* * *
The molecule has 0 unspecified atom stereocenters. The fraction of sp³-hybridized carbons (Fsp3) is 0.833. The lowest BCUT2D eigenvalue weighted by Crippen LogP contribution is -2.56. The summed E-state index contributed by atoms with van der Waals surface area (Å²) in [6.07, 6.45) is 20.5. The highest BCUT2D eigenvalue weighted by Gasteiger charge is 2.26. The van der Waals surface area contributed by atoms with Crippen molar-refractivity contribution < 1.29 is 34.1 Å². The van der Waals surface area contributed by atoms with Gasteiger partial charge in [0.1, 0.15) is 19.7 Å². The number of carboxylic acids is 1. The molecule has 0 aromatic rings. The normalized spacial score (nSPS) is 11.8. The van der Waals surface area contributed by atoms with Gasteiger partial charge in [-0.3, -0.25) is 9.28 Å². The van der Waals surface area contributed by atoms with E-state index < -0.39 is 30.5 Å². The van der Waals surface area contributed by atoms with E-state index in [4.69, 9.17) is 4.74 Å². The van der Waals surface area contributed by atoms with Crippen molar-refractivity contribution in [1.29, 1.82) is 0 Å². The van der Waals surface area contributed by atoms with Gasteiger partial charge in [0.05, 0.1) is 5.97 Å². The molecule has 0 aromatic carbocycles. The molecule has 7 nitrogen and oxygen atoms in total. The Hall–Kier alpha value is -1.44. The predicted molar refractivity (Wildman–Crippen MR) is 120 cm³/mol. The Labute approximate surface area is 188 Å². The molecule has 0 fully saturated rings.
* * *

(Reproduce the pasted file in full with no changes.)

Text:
The molecule has 0 unspecified atom stereocenters. The fraction of sp³-hybridized carbons (Fsp3) is 0.833. The lowest BCUT2D eigenvalue weighted by Crippen LogP contribution is -2.56. The summed E-state index contributed by atoms with van der Waals surface area (Å²) in [6.07, 6.45) is 20.5. The highest BCUT2D eigenvalue weighted by Gasteiger charge is 2.26. The van der Waals surface area contributed by atoms with Crippen molar-refractivity contribution < 1.29 is 34.1 Å². The van der Waals surface area contributed by atoms with Gasteiger partial charge in [0.1, 0.15) is 19.7 Å². The number of carboxylic acids is 1. The molecule has 0 aromatic rings. The normalized spacial score (nSPS) is 11.8. The van der Waals surface area contributed by atoms with Gasteiger partial charge in [-0.3, -0.25) is 9.28 Å². The van der Waals surface area contributed by atoms with E-state index < -0.39 is 30.5 Å². The van der Waals surface area contributed by atoms with E-state index in [4.69, 9.17) is 4.74 Å². The van der Waals surface area contributed by atoms with Crippen molar-refractivity contribution in [1.29, 1.82) is 0 Å². The van der Waals surface area contributed by atoms with Gasteiger partial charge in [0.05, 0.1) is 5.97 Å². The molecule has 0 aromatic carbocycles. The molecule has 7 nitrogen and oxygen atoms in total. The Hall–Kier alpha value is -1.44. The predicted molar refractivity (Wildman–Crippen MR) is 120 cm³/mol. The Labute approximate surface area is 188 Å². The molecule has 0 fully saturated rings.